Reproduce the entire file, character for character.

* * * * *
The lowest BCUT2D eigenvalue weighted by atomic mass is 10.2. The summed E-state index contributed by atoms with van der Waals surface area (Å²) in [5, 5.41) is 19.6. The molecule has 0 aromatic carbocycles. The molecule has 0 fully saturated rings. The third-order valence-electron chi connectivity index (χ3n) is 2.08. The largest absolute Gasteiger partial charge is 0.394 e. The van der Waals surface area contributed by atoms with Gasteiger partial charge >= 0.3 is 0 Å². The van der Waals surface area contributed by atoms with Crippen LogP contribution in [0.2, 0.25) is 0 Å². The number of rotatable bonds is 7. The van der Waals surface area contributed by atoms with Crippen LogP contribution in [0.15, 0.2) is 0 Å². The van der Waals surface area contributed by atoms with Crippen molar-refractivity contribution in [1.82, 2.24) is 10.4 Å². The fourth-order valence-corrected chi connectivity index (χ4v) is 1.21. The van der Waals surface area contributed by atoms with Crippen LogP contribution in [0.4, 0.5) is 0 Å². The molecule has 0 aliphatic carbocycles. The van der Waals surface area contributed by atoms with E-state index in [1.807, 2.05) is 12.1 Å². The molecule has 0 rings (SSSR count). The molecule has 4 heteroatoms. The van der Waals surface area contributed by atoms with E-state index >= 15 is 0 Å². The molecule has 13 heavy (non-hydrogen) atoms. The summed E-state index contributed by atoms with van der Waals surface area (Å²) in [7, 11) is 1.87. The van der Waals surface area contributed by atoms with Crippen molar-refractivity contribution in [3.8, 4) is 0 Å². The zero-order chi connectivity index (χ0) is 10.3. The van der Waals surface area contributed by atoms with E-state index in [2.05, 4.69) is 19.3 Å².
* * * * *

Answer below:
The lowest BCUT2D eigenvalue weighted by atomic mass is 10.2. The summed E-state index contributed by atoms with van der Waals surface area (Å²) in [5, 5.41) is 19.6. The molecule has 0 aromatic carbocycles. The molecule has 0 fully saturated rings. The third-order valence-electron chi connectivity index (χ3n) is 2.08. The largest absolute Gasteiger partial charge is 0.394 e. The van der Waals surface area contributed by atoms with Gasteiger partial charge >= 0.3 is 0 Å². The van der Waals surface area contributed by atoms with Crippen LogP contribution in [0.2, 0.25) is 0 Å². The number of rotatable bonds is 7. The van der Waals surface area contributed by atoms with Crippen LogP contribution in [0.15, 0.2) is 0 Å². The van der Waals surface area contributed by atoms with Crippen molar-refractivity contribution in [1.82, 2.24) is 10.4 Å². The fourth-order valence-corrected chi connectivity index (χ4v) is 1.21. The van der Waals surface area contributed by atoms with Crippen LogP contribution in [0.4, 0.5) is 0 Å². The molecule has 0 aliphatic carbocycles. The van der Waals surface area contributed by atoms with E-state index in [1.807, 2.05) is 12.1 Å². The molecule has 0 rings (SSSR count). The molecule has 4 heteroatoms. The van der Waals surface area contributed by atoms with E-state index >= 15 is 0 Å². The molecule has 13 heavy (non-hydrogen) atoms. The summed E-state index contributed by atoms with van der Waals surface area (Å²) in [7, 11) is 1.87. The van der Waals surface area contributed by atoms with Crippen molar-refractivity contribution in [3.8, 4) is 0 Å². The zero-order chi connectivity index (χ0) is 10.3. The van der Waals surface area contributed by atoms with E-state index in [2.05, 4.69) is 19.3 Å².